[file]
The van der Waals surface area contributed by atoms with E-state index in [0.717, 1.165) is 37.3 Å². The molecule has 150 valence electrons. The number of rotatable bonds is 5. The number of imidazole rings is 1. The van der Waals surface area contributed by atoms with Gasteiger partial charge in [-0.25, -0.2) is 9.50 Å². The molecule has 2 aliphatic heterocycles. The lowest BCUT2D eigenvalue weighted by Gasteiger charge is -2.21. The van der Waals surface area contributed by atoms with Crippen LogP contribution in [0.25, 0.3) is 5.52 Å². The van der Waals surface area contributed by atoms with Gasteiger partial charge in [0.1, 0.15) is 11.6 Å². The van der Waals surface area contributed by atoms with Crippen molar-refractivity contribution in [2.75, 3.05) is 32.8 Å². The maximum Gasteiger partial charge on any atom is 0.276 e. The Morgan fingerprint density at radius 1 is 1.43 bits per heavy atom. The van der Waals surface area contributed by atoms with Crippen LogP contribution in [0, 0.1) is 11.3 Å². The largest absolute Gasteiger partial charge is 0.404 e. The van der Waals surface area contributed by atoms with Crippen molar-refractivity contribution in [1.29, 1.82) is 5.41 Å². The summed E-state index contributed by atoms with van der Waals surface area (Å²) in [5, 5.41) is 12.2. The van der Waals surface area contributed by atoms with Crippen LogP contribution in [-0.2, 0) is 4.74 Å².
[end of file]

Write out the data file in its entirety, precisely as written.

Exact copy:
The van der Waals surface area contributed by atoms with E-state index in [0.717, 1.165) is 37.3 Å². The molecule has 150 valence electrons. The number of rotatable bonds is 5. The number of imidazole rings is 1. The van der Waals surface area contributed by atoms with Gasteiger partial charge in [-0.25, -0.2) is 9.50 Å². The molecule has 2 aliphatic heterocycles. The lowest BCUT2D eigenvalue weighted by Gasteiger charge is -2.21. The van der Waals surface area contributed by atoms with Crippen LogP contribution in [0.25, 0.3) is 5.52 Å². The van der Waals surface area contributed by atoms with Gasteiger partial charge in [0.1, 0.15) is 11.6 Å². The van der Waals surface area contributed by atoms with Crippen molar-refractivity contribution in [2.75, 3.05) is 32.8 Å². The maximum Gasteiger partial charge on any atom is 0.276 e. The Morgan fingerprint density at radius 1 is 1.43 bits per heavy atom. The van der Waals surface area contributed by atoms with Crippen LogP contribution in [0, 0.1) is 11.3 Å². The largest absolute Gasteiger partial charge is 0.404 e. The van der Waals surface area contributed by atoms with Crippen molar-refractivity contribution in [1.29, 1.82) is 5.41 Å². The summed E-state index contributed by atoms with van der Waals surface area (Å²) in [5, 5.41) is 12.2. The van der Waals surface area contributed by atoms with Crippen LogP contribution in [-0.2, 0) is 4.74 Å².